"beda"

rasmussenanders said...

Thank you for your words of appreciation, and thank you for your comments, they are indeed most welcome. Like you said, how dull it would be if people did not disagree, so keep questioning me and my posts.

I don't have much of a respond to what you said about heaven and hell. My post I guess did not take into account the entire sophistication of the theory, rather it was based on a simplistic view. To my defence it seems that a great many "fundamentalist" churches in the United States and elsewhere does have such a conception of heaven and hell. I know that in my Godfathers church in Texas, they say that you go to hell if you write like I do and that hell is a place where you burn forever...

Beda said...

I think one of the boring things about the "science/religion" war (at least as concerns Christianity) is that it is typically just slugged out on a very dull pitch, ie that provided by a certain type of evangelical theology.
Both sides of the debate simply accept the same premises about what god "must" be like, how one should read the bible (ie like a foreign language phrase book), the nature of faith, etc etc. But for everyone else, this is all pretty alien. For example, atheists typically characterise religious faith as being a sort of blind dogmatic adherence to some sort of belief in the face of all evidence to the contrary. But this is, to put it politely, balls. :-). I mean, if that was really the case, then why would someone like Aquinas spend his career writing millions of words in rational defence of Christian theology, rather than just laying out the things one "must believe"? Just as an example.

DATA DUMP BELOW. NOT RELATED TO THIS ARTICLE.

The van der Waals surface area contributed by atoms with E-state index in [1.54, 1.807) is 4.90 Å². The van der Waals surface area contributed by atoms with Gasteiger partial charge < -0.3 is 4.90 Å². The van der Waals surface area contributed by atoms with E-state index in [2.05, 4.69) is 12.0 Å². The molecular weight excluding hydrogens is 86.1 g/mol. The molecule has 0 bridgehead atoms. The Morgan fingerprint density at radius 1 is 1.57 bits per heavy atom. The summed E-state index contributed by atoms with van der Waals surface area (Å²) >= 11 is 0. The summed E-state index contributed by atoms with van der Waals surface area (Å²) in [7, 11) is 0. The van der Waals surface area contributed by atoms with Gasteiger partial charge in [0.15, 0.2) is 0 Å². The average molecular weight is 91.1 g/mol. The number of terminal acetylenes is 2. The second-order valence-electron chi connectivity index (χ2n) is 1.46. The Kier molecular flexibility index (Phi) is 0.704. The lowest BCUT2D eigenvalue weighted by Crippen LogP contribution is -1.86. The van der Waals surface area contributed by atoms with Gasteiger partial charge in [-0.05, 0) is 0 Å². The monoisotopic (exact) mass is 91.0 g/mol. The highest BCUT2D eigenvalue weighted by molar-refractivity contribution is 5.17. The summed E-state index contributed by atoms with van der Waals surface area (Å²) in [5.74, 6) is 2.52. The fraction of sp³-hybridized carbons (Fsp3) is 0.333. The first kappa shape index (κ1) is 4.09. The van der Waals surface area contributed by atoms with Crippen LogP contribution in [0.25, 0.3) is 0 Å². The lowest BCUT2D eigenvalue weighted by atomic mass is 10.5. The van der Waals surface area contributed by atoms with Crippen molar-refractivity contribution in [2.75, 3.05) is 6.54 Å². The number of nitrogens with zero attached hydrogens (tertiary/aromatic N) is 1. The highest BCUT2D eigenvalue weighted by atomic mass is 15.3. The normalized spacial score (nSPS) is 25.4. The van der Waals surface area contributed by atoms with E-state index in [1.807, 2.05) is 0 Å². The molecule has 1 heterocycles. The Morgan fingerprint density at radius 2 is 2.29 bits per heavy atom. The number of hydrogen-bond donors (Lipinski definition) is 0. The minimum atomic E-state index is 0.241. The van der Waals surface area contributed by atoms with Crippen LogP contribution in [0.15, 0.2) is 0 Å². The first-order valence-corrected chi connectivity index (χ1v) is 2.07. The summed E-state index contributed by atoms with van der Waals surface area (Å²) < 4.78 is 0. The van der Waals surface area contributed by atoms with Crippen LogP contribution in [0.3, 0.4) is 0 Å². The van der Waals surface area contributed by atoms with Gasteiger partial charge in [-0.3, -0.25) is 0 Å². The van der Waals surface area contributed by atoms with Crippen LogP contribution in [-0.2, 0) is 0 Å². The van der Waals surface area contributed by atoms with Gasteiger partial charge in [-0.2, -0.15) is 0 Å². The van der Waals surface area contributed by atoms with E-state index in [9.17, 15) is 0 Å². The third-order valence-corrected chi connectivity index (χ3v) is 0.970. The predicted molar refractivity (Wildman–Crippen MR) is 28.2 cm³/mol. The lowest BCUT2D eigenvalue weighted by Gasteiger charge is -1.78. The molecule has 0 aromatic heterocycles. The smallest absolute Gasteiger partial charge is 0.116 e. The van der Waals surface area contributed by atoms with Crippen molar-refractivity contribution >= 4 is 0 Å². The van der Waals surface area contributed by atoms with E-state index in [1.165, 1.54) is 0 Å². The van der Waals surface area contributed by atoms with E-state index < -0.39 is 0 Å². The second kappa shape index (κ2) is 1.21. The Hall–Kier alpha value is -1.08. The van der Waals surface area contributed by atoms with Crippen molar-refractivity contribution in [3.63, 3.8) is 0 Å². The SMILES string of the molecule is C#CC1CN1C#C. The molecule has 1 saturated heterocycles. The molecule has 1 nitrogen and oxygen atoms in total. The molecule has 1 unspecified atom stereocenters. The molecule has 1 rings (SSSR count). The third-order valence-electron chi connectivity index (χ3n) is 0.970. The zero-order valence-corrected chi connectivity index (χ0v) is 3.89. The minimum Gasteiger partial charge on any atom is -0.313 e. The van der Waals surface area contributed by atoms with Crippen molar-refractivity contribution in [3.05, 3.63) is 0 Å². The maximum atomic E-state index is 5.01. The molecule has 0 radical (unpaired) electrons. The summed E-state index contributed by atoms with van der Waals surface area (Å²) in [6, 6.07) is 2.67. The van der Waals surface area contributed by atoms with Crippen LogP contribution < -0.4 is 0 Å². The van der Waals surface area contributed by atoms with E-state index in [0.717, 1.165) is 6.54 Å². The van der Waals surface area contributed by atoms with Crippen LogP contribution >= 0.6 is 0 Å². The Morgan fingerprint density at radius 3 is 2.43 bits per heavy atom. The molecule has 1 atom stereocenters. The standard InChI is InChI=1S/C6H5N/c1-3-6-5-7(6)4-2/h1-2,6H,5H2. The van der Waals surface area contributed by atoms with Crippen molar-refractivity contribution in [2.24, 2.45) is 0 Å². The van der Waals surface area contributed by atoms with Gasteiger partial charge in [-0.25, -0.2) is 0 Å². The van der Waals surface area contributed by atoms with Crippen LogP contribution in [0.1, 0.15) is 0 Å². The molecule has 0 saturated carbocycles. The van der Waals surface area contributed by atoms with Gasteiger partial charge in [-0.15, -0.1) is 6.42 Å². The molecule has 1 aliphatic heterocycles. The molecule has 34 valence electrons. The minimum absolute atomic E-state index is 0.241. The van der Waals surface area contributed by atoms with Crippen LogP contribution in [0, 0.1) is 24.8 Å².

Whilst a Christian (and a pretty orthodox one at that) I simply reject a whole row of these assumptions, as has, incidentally, the bulk of christianity through the ages and indeed now.

The encounter with Islam is even more egregious, of course. I won't comment much on this as I know rather little about Islamic theology. However, the casual identification of an entire culture - one that was considerably more accomplished and civilised than the west during certain periods - as a bunch of towel-headed psychotic maniacs strikes me as being not entirely helpful...

Anonymous said...

My understanding is that in order to be a "good" christian you need to follow the moral that is advocated in the bible, such as don't kill and respect your parents and all that. (NOT QUITE. SALVATION DOESN'T DEPEND ON DEEDS. YOU COULD BE A GOOD PERSON AND STILL GO TO HELL. WHY? BECAUSE SALVATION HAS NOTHING TO DO WITH WORKS. IT IS MAKING THE CHOICE TO ACCEPT JESUS AS YOUR SAVIOR. THAT IS IT.. YOU ARE SAVED. END OF STORY.)I suppose that means that a good person should also kill people who work on the sabbat Kind of an overreaction if you ask me, but hey, its what the bible says.( ACTUALLY JESUS WORKED ON THE SABBATH. YOU ARE REFERRING TO THE OLD TESTAMENT, WHICH WAS REPLACED BY THE NEW TESTAMENT)

I guess maybe some people relies entirely on the new testament and they should have a different understanding of good and bad.(AGREED. IF YOU ARE TALKING JEW VS MODERN CHRISTIANITY)THEN AGAIN IF YOU DON'T ACCEPT THE NEW TESTAMENT YOU MUST ALSO DENY JESUS CHRIST. SO I GUESS THAT WOULDN'T MAKE YOU A CHRISTIAN NOW WOULD IT.

I think that we should, based on lessons from history, and based on moral philosophy should develop up to date moral guidelines. Perhaps something like the human rights according to the UN (WE DO HAVE UP TO DATE MORAL GUIDELINES. IT'S THE NEW TESTAMENT. THIS LAW WAS LAID DOWN BY A PERFECT GOD. ANY OTHER GUIDELINES INSTATED BY MAN, WHO IS FALLIBLE, WILL COLLAPSE.)

HOPE THIS HELPS